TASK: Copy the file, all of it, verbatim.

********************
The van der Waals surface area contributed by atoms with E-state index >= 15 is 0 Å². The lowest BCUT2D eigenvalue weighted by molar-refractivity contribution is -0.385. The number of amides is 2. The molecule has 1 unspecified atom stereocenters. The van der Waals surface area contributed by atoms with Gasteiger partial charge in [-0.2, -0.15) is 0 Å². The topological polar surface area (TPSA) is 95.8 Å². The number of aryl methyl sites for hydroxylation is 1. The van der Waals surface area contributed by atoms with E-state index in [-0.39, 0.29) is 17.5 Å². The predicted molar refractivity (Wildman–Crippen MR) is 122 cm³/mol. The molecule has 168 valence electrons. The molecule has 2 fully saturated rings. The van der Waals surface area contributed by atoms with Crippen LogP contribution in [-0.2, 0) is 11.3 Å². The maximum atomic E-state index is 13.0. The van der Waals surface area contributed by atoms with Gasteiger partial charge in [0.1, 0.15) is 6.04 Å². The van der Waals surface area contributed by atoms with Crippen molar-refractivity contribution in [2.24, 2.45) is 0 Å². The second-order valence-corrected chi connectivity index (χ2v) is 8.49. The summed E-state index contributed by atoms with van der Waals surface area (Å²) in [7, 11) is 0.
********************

The van der Waals surface area contributed by atoms with E-state index >= 15 is 0 Å². The lowest BCUT2D eigenvalue weighted by molar-refractivity contribution is -0.385. The number of amides is 2. The molecule has 1 unspecified atom stereocenters. The van der Waals surface area contributed by atoms with Gasteiger partial charge in [-0.2, -0.15) is 0 Å². The topological polar surface area (TPSA) is 95.8 Å². The number of aryl methyl sites for hydroxylation is 1. The van der Waals surface area contributed by atoms with E-state index in [-0.39, 0.29) is 17.5 Å². The predicted molar refractivity (Wildman–Crippen MR) is 122 cm³/mol. The molecule has 168 valence electrons. The molecule has 2 fully saturated rings. The van der Waals surface area contributed by atoms with Crippen LogP contribution in [-0.2, 0) is 11.3 Å². The maximum atomic E-state index is 13.0. The van der Waals surface area contributed by atoms with Gasteiger partial charge in [0.1, 0.15) is 6.04 Å². The van der Waals surface area contributed by atoms with Crippen molar-refractivity contribution in [2.24, 2.45) is 0 Å². The second-order valence-corrected chi connectivity index (χ2v) is 8.49. The summed E-state index contributed by atoms with van der Waals surface area (Å²) in [7, 11) is 0.